St. Petersburg Seeks Developer for Tangerine Plaza
By ANNE LINDBERG, TB Reporter
Two major grocery stores located on the site have closed. The city owns the property.
ST. PETERSBURG – City officials are hoping the third time’s the charm for city-owned property that has seen two major grocery stores close in recent years.
They released a request for proposals Monday (April 30) that they hope will bring in a developer who will find a formula to breathe life into the property at 1794 22nd St. S.
“I am pleased we are moving ahead with the next steps for Tangerine Plaza, and I look forward to the responses we get from this request for proposals,” St. Petersburg Mayor Rick Kriseman said. “I hope anyone interested in this important parcel of land will submit a proposal for our review. I want to thank my economic development and urban affairs teams for their work in getting this done.”
Although including a grocery store as part of any proposal is not a requirement, the RFP says plans that include a grocery will be “preferred.” Among the “preferred” elements of any proposal:
- Development of a mixed-use complex with a grocery or other food-based element that will address the lack of healthy food options for residents of the community;
- Development that provides space for city or non-profit entities to deliver services to the South St. Petersburg community;
- Creation of the most permanent full time jobs for residents of the South St. Petersburg Community Redevelopment Area, which is generally bounded by 2nd Avenue N, I-275, I-175 and Booker Creek on the north; 4th Street Son the east; 30th Avenue S on the south; and 49th Street on the west.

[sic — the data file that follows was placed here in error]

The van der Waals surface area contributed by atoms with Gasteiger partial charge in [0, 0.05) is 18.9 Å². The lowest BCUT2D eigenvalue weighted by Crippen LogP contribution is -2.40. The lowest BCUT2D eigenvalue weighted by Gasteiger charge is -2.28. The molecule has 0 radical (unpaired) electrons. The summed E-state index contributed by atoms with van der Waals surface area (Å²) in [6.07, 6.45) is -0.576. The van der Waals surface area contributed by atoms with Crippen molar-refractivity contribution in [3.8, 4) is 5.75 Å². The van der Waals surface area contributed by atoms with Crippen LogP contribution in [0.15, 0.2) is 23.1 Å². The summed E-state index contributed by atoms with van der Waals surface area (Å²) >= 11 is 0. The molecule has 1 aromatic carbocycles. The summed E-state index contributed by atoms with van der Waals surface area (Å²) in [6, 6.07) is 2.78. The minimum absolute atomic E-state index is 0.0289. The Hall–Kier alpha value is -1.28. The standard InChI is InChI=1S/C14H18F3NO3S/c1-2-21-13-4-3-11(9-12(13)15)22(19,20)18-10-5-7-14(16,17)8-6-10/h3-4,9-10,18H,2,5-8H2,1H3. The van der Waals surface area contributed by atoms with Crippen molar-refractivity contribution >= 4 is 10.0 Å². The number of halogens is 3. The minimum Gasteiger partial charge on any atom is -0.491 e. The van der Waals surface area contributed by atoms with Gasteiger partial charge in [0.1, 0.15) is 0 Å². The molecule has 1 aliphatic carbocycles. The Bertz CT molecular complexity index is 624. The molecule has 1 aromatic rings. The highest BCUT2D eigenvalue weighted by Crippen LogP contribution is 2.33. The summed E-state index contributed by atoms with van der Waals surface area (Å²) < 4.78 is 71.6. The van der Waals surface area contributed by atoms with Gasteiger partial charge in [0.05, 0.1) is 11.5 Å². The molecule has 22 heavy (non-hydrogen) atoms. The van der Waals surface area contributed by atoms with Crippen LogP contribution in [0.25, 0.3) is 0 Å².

- Occupancy of all or some of the project site by a local South St. Petersburg business;
- If housing is included in the proposal, it must be affordable for CRA residents; and
- Working with the city’s workforce development team on hiring CRA residents during the construction phase of the project as well for permanent jobs after completion.
Proposals must be delivered no later than 10 a.m. July 2.
Officials have long grappled with finding a successful mix for the property, which has seen the closure of both a Sweetbay and a Walmart Neighborhood grocery. In 2017, city officials began considering redevelopment and re-use options after the Walmart grocery shuttered its doors. While officials worked on details, the city implemented a pilot project to shuttle area residents to alternative grocery stores. They also held several community conversations and completed a market analysis in preparation for finding a sustainable solution for the 47,000-square-foot space.
For a copy of the RFP, go to stpete.org.
Photo of Tangerine Plaza courtesy of the city of St. Petersburg.
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